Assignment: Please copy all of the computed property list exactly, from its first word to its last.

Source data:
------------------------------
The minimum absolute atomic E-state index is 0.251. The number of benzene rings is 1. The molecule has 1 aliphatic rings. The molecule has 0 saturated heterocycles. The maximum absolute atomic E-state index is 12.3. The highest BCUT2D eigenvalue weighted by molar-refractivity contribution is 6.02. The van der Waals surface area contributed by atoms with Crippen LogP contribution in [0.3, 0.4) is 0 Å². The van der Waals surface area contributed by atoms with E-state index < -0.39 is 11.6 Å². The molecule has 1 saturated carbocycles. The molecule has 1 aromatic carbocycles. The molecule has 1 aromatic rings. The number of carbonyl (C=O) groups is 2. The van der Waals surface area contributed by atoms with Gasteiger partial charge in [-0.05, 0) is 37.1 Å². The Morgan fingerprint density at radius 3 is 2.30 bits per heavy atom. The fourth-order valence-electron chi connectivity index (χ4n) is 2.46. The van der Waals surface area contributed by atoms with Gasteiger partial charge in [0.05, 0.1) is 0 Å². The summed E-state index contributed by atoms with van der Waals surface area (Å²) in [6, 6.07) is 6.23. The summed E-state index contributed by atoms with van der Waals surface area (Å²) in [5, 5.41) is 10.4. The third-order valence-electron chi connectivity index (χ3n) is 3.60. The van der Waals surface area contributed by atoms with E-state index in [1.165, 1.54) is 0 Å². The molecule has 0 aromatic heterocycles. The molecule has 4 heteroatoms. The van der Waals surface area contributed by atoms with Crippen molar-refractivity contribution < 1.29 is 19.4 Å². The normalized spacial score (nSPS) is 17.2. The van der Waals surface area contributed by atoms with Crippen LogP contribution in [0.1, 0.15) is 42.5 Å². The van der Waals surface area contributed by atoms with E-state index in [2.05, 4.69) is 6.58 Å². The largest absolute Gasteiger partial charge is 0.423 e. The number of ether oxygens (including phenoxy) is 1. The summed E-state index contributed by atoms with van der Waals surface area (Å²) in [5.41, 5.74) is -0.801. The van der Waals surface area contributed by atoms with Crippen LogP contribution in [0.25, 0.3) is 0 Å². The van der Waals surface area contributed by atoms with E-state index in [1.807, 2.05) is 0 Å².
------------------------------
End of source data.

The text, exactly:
The minimum absolute atomic E-state index is 0.251. The number of benzene rings is 1. The molecule has 1 aliphatic rings. The molecule has 0 saturated heterocycles. The maximum absolute atomic E-state index is 12.3. The highest BCUT2D eigenvalue weighted by molar-refractivity contribution is 6.02. The van der Waals surface area contributed by atoms with Crippen LogP contribution in [0.3, 0.4) is 0 Å². The van der Waals surface area contributed by atoms with E-state index < -0.39 is 11.6 Å². The molecule has 1 saturated carbocycles. The molecule has 1 aromatic carbocycles. The molecule has 1 aromatic rings. The number of carbonyl (C=O) groups is 2. The van der Waals surface area contributed by atoms with Gasteiger partial charge in [-0.05, 0) is 37.1 Å². The Morgan fingerprint density at radius 3 is 2.30 bits per heavy atom. The fourth-order valence-electron chi connectivity index (χ4n) is 2.46. The van der Waals surface area contributed by atoms with Gasteiger partial charge in [0.05, 0.1) is 0 Å². The summed E-state index contributed by atoms with van der Waals surface area (Å²) in [6, 6.07) is 6.23. The summed E-state index contributed by atoms with van der Waals surface area (Å²) in [5, 5.41) is 10.4. The third-order valence-electron chi connectivity index (χ3n) is 3.60. The van der Waals surface area contributed by atoms with E-state index in [1.165, 1.54) is 0 Å². The molecule has 0 aromatic heterocycles. The molecule has 4 heteroatoms. The van der Waals surface area contributed by atoms with Crippen molar-refractivity contribution < 1.29 is 19.4 Å². The normalized spacial score (nSPS) is 17.2. The van der Waals surface area contributed by atoms with Crippen LogP contribution in [0.1, 0.15) is 42.5 Å². The van der Waals surface area contributed by atoms with E-state index in [2.05, 4.69) is 6.58 Å². The largest absolute Gasteiger partial charge is 0.423 e. The number of ether oxygens (including phenoxy) is 1. The summed E-state index contributed by atoms with van der Waals surface area (Å²) in [5.41, 5.74) is -0.801. The van der Waals surface area contributed by atoms with Crippen LogP contribution in [0.25, 0.3) is 0 Å². The van der Waals surface area contributed by atoms with E-state index in [1.807, 2.05) is 0 Å².